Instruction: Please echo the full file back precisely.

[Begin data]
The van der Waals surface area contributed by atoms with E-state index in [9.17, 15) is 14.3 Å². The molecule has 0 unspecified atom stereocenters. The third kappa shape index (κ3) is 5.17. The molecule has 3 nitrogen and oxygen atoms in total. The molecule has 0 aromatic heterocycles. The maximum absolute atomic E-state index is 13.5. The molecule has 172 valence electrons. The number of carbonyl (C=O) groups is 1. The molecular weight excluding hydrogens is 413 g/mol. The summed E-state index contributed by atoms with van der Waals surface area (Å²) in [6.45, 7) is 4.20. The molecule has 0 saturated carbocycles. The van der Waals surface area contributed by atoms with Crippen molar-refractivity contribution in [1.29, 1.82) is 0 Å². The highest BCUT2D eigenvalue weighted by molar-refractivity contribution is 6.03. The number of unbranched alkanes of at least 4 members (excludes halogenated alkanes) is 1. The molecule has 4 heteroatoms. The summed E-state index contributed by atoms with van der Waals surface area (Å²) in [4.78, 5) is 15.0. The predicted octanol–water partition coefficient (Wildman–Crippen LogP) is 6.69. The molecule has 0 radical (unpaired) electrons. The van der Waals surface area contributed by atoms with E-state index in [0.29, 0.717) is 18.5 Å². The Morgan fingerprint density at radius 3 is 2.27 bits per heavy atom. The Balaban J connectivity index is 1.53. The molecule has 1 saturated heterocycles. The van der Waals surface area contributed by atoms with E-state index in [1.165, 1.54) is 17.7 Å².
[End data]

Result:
The van der Waals surface area contributed by atoms with E-state index in [9.17, 15) is 14.3 Å². The molecule has 0 unspecified atom stereocenters. The third kappa shape index (κ3) is 5.17. The molecule has 3 nitrogen and oxygen atoms in total. The molecule has 0 aromatic heterocycles. The maximum absolute atomic E-state index is 13.5. The molecule has 172 valence electrons. The number of carbonyl (C=O) groups is 1. The molecular weight excluding hydrogens is 413 g/mol. The summed E-state index contributed by atoms with van der Waals surface area (Å²) in [6.45, 7) is 4.20. The molecule has 0 saturated carbocycles. The van der Waals surface area contributed by atoms with Crippen molar-refractivity contribution in [1.29, 1.82) is 0 Å². The highest BCUT2D eigenvalue weighted by molar-refractivity contribution is 6.03. The number of unbranched alkanes of at least 4 members (excludes halogenated alkanes) is 1. The molecule has 4 heteroatoms. The summed E-state index contributed by atoms with van der Waals surface area (Å²) in [4.78, 5) is 15.0. The predicted octanol–water partition coefficient (Wildman–Crippen LogP) is 6.69. The molecule has 0 radical (unpaired) electrons. The van der Waals surface area contributed by atoms with E-state index in [0.29, 0.717) is 18.5 Å². The Morgan fingerprint density at radius 3 is 2.27 bits per heavy atom. The Balaban J connectivity index is 1.53. The molecule has 1 saturated heterocycles. The van der Waals surface area contributed by atoms with E-state index in [1.165, 1.54) is 17.7 Å².